Platforms & MMC

Constructing Excellence

We were delighted to be joined by 2 platform projects at the October CE Offsite Manufacturing & Technology Group: The Construction Innovation Hub and Seismic.  Both presentations clearly demonstrated the benefits of platform approaches and the need for interoperability to unlock the market for MMC.

Seismic

Richard Crosby from  blacc  shared key learning and progress from the Seismic 2 project which aims to prove that using standardised, mass-produced components delivers high quality, high performing buildings at better value.   The project initially focuses on the healthcare and education sectors.  blacc is the lead partner on the Seismic consortium, which also includes offsite manufacturers Elliott Group and the McAvoy Group, Tata Steel, the Manufacturing Technology Centre (MTC), the Active Building Centre (ABC), and the National Composite Centre (NCC).

The project builds on Seismic I which showed how a standardised light steel frame improved the design and construction of schools. Seismic II adds to this by looking at the building fabric, developing wall, floor, ceiling and roof components that are interoperable with the frame. The ultimate aim is the creation of a ‘kit of parts’ that can be easily configured to suit the specific requirements of the client.

A series of standard cassettes for roof, ceilings, floors and wall panels are being developed based on a baseline of standard materials.  Different components are being tested for fire, vibration and structure.

A demonstrator should be on site at BRE in March, which will demonstrate the processes and how a finished building can be delivered on site in a matter of hours.

Construction Innovation Hub Platform Programme

Ben Carlisle from Mott MacDonald provided an update on the Construction Innovation Hub’s Platform Programme.

The findings of Defining the Need are informing the development of the Hub’s Platform Rulebook, which will outline how to design, test, provide assurance for and develop the components, standards and practices.

The report contains a detailed analysis of a £50 billion five-year new-build pipeline that includes upcoming projects from the Department for Education (DfE), Department of Health and Social Care (DHSC), Ministry of Housing, Communities and Local Government (MHCLG), Ministry of Justice (MoJ), and the Ministry of Defence (MoD).

Defining the Need is a must-read for any organisation that wants to deliver innovative public sector construction. It has identified a clear market opportunity for platform construction systems across social infrastructure with departments that must comply with Government’s Construction Playbook.

The Platform Rulebook is a collection of hierarchical principles, processes and information, the Rulebook will set out the basics such as that platforms are, how they are implemented and governed, and go into further detail on how the interoperability of platform elements (such as physical products, design processes, or manufacturing organisations) can be achieved and where and how these reusable elements are accessed, used and updated.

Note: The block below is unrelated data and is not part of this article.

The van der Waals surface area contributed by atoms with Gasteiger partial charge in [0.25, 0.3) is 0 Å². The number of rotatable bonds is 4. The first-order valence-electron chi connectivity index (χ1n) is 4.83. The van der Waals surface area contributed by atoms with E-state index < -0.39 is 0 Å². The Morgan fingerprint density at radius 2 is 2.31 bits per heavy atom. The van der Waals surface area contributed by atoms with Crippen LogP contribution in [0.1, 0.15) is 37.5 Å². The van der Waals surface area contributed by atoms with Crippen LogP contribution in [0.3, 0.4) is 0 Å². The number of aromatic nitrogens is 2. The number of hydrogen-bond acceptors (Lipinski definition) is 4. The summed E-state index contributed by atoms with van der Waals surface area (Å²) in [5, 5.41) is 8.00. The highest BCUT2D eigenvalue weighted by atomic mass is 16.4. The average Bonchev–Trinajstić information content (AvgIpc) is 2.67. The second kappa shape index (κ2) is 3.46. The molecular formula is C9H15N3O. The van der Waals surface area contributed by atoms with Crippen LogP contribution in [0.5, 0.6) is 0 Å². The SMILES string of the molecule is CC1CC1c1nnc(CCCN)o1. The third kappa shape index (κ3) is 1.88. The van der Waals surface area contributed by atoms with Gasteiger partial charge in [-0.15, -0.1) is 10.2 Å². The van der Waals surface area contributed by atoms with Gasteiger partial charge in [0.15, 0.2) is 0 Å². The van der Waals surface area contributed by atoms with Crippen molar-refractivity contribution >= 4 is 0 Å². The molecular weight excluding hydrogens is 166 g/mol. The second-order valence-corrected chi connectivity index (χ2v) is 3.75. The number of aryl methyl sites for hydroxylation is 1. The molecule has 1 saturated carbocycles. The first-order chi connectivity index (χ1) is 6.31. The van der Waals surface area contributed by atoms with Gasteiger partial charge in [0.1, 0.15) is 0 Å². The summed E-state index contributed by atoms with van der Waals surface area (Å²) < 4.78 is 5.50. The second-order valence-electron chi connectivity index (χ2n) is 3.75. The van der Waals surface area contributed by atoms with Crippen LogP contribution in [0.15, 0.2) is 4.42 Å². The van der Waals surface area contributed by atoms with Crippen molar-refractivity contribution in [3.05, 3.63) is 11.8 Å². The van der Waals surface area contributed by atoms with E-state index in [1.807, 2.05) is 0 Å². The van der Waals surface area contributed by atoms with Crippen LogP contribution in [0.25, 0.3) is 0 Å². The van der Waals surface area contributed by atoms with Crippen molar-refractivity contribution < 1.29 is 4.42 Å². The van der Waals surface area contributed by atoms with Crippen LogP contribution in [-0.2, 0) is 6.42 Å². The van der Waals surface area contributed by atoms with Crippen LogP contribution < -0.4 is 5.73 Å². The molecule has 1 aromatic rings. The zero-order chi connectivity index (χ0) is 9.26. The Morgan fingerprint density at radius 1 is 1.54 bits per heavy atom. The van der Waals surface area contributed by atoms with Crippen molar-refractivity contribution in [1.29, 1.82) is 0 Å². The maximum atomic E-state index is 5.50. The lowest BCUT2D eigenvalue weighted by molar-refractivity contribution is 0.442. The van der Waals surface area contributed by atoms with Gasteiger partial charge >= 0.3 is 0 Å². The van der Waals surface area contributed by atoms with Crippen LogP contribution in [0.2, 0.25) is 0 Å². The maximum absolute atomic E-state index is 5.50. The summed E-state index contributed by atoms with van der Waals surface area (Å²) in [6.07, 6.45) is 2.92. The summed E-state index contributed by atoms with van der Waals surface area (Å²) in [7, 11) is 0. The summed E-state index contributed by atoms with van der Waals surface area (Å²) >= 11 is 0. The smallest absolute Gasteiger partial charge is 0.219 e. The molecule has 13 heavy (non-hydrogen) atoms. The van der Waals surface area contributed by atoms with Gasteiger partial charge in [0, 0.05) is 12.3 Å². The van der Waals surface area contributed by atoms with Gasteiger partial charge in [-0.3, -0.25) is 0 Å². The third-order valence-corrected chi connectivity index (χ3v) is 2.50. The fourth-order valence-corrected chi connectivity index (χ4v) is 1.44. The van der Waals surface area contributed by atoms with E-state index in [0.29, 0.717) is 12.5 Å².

The Rulebook will define common measures and metrics to enable continuous improvement and comparison, while encouraging consistent use of terminology and data structures to support the smooth integration of a diverse supply chain, suitable for the scale and ambition of infrastructure investment.

Whilst referred to as a ‘book’, it is anticipated that the Platform Rulebook will take a variety of forms and serve a number of functions, including the establishment of a digital catalogue of approved kits of parts from which future manufactured buildings can be digitally configured. Crucially, the Rulebook will enable the market to develop and deliver interoperable components and platform solutions to a consistently high standard.

View Ben’s slides here.

Key points from the discussion

  • The group very much welcomed the Platform Rulebook as there is a limit to the number of things that can be called platforms. There are a lot of proprietary systems in the market and the lack of interoperability is constraining the market.
  • Platform approaches have previously focussed on design but true platforms integrate with manufacturing and assembly, enabling optimisation across all elements.
  • The group were particularly pleased to learn about the impact that the Seismic Platform was demonstrating on Whole Life Carbon, providing evidence that MMC can help deliver Net Zero solutions.
  • Platform based approaches are not new but the current solutions are learning from the issues of the past and  trying to find the right balance between efficiency, adaptability, robustness and resilience.
  • Integration of the Platform Programme with the Value Toolkit will enable a line of sight throughout the project to allow designers to select the right solution that matches the client’s needs and intended outcomes.
  • Platforms require aggregated demand around a set of projects and government policy around the Playbook and TIP are helping aggregate that demand.
  • Currently the market faces commercial barriers including supply chain investment and capital investment that clarity around platforms and associated pipelines could unlock.
  • Successful platform implementation requires a culture change around people and behaviours that will ultimately change the technical approaches for the better.  Particularly driven by clients and their interactions with the supply chain.
  • Business models and associated procurement models will be crucial to the effective implementation of platform approaches.  This is something that the group will be exploring with input from the CE Procurement Group.

 

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